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Game of Thrones: Northern Ireland's big break on global TV... and critics just can’t get enough of it

By Maureen Coleman

Published 19/04/2011

The epic series Game of Thrones boasts a stellar cast including Sean Bean and Emilia Clarke
The epic series Game of Thrones boasts a stellar cast including Sean Bean and Emilia Clarke
Emilia Clarke plays the exiled teenage Princess Daenerys Targaryen
The title 'Game of Thrones' is from the first novel in the series.
Actor Emilia Clarke speaks during the 'Game of Thrones' panel at the HBO portion of the 2011 Winter TCA press tour
Sean Bean is on the cast of new HBO series Game Of Thrones
Sean Bean playing Eddard Stark in the HBO production of Game of Thrones, which created 800 jobs in Northern Ireland
Mark Addy says Game Of Thrones is not for kids

After months of anticipation and speculation, epic fantasy drama Game Of Thrones launched to rave reviews on both sides of the Atlantic.

The new HBO series premiered in America on Sunday night amid fever-pitch hype, quickly followed by its UK launch last night on Sky Atlantic HD.

Filmed for the most part in Northern Ireland, Game Of Thrones began its journey onto the screen in 2006 when executive producer David Benioff first read A Song Of Ice And Fire by best-sellling author George RR Martin.

“I read about a hundred pages of the first book, Game Of Thrones, and all of a sudden it became addictive,” he said.

After approaching his screenwriter friend DB Weiss, the pair realised what they had on their hands was too vast a story to be compressed into a film, so they approached HBO with a plan to make a fantasy series that would redefine the genre.

With HBO firmly on board, Northern Ireland and Malta were chosen as the locations for filming and in 2009 a pilot was shot in and around Belfast, prompting HBO to commission a 10-part series.

The series has finally aired to widespread applause, with critics advising viewers to get in early to absorb the gritty, dark and complex tale. Not surprisingly, many focus on the attention to sex and violence in the series, but these are central to Martin's fantasy world.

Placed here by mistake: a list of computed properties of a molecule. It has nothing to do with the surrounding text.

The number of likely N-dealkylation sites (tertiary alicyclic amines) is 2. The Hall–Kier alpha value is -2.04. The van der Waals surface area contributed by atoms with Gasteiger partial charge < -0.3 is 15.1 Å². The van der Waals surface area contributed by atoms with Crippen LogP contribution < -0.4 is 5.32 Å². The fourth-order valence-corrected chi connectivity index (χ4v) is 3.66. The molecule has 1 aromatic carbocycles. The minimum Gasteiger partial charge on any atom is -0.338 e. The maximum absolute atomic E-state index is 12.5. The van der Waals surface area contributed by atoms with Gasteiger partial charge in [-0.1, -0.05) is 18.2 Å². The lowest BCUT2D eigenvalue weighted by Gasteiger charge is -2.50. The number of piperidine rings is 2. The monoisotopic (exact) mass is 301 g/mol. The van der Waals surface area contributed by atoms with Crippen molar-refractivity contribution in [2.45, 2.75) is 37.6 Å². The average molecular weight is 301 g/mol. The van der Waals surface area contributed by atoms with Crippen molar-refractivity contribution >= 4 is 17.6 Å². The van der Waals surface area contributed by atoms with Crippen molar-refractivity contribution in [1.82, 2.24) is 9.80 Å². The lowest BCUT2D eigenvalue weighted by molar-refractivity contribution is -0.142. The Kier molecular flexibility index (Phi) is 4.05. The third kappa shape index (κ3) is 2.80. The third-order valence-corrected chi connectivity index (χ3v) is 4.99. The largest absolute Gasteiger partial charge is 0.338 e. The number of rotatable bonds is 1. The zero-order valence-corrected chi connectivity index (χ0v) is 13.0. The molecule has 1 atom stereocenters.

“Sexuality is an important part of the books and the violence is uncompromising because the Middle Ages on which they were based were violent and brutal,” he said. “It takes someone like HBO to do it.”

Sean Bean, who plays central character Eddard Stark, Lord of Winterfell, said there was no shying away from the adult themes.

“There are twists and turns and very complex underlying stories,” he said. “It has a real edge to it and there are no-holds-barred violent confrontations.

“It's very brutal and very sexy, as sex is used as a tool for power by various individuals in the story.

“So the combination of all those elements make it quite disturbing but very watchable. It's real nail-biting stuff.”

- Read Maureen Coleman's review

- Behind the scenes of HBO’s stunning blockbuster

The story

Set in the land of Westeros, Game of Thrones follows the struggle for power between several noble families for the right to sit on the realm's Iron Throne. Lord of Winterfell, the honourable family man Eddard Stark (Sean Bean) is asked by King Robert Baratheon (Mark Addy) to head south to become his right-hand man. He reluctantly agrees, aware that he is walking into a viper's nest of political in-fighting, treachery and into a violent world where sex is as powerful as the sword. Meanwhile, there is a plot by the son of a deposed king to raise an army to reclaim the kingdom from Baratheon.

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Making Game of Thrones

Belfast Telegraph

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